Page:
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Media Studies A and AS Level at William Howard School

Course description

Media A Level is for students who are interested in finding out how and why media texts are created. On our course, we focus on films and television drama. It is an academic course which analyses the media texts we watch and uses that understanding to create new ones. If you want to write about the way films and television are made and sold and combine that with making your own films, then Media A Level is the right course for you.

The skills we teach in Media – analytical writing, critical thinking, collaborative working, video editing, camera work, photo editing, planning and organisational skills – are also highly regarded in the workplace in general.

Course content

The examined element of the course is taught through the study of a variety of TV dramas and films, helping students to engage with the theory, research and key concepts relating to the media. Students discuss texts, research and present ideas, and write essays.

The coursework element is taught through practical workshops in both years: students work independently and in groups to design, produce and evaluate media texts, focusing mainly on video production but with some work using still images. Students will be expected to keep a blog using Blogger, including still images and video extracts, for the written component of the coursework.


Unit 1: Foundation Portfolio

Coursework - 50% of AS marks, 25% of total A level marks.

  • Preliminary task focusing on basic skills
  • Research, plan, make and evaluate the titles and opening sequence of a new feature film

60% of marks are for the practical work, 20% for research and planning and 20% for the evaluation

Unit 2: Key Media Concepts (TV Drama)

Written Paper, Two hours 50% of total AS level marks, 25% of total A level marks.

Two sections:

  • Section A – Analyse the representations in an extract from a contemporary British TV drama
  • Section B – one essay question on Institutions and Audiences in the UK film industry 



Unit 3: Advanced Portfolio

Coursework - 25% of total A level marks

  • Choice from a small selection of main practical video production tasks
  • Choice of two out of three minor practical tasks

60% of marks are for the practical work, 20% for research and planning and 20% for the evaluation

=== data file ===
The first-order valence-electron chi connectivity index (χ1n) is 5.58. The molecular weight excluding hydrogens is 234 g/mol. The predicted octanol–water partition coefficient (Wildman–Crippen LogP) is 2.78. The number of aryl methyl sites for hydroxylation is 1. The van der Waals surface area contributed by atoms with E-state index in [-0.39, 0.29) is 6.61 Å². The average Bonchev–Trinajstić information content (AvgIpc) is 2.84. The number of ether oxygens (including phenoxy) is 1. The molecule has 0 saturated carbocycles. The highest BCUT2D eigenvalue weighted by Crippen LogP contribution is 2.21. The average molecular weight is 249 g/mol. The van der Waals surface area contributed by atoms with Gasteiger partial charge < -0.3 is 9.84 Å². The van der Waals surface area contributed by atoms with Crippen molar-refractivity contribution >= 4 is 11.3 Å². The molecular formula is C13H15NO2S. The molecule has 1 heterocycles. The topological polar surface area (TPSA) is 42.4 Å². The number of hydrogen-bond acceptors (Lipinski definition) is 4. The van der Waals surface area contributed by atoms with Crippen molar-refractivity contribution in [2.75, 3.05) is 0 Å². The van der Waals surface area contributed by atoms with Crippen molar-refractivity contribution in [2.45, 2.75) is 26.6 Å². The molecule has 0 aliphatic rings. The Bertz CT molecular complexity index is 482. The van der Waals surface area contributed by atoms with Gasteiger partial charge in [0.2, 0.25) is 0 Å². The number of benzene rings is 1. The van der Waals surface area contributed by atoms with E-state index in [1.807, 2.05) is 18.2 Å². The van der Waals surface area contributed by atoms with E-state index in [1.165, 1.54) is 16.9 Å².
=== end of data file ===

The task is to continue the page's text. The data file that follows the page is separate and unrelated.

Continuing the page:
Unit 4 : Critical Perspectives in Media

Written paper, Two hours 25% of total A level marks

Two sections:

  • Section A – evaluation of your practical skills development over the course using media theory
  • Section B – one essay question about the past, current and possible future developments in the representation of a place or group of people




Modular Course, Four units (Two each year) - 50% examination

At AS, you will look at how media language is used to represent different groups of people in TV drama and study how particular films are produced and distributed. At A2, you will study the role media plays in creating collective identity and explain how you have used your understanding of the media in your own products.

50% practical production coursework

At AS you will produce the opening of your own feature film and at A2 you will pick from a range of projects (including film, music video and documentary) and do some photographic work to support them. You are expected to blog extensively to support your practical work.

Future opportunities

Media Studies prepares students for progression into work or Higher Education in a range of media-related areas. In addition, media knowledge is an increasingly important aspect of work in most institutions in an information society. The qualification also prepares students for the world of work in terms of meeting deadlines and working as part of a creative team.

Many students successfully progress from A level to follow degree courses in Design, Advertising, Film production, Marketing, Business and Journalism.

How to apply

If you want to apply for this course, you will need to contact William Howard School directly.

Last updated date: 13 October 2016
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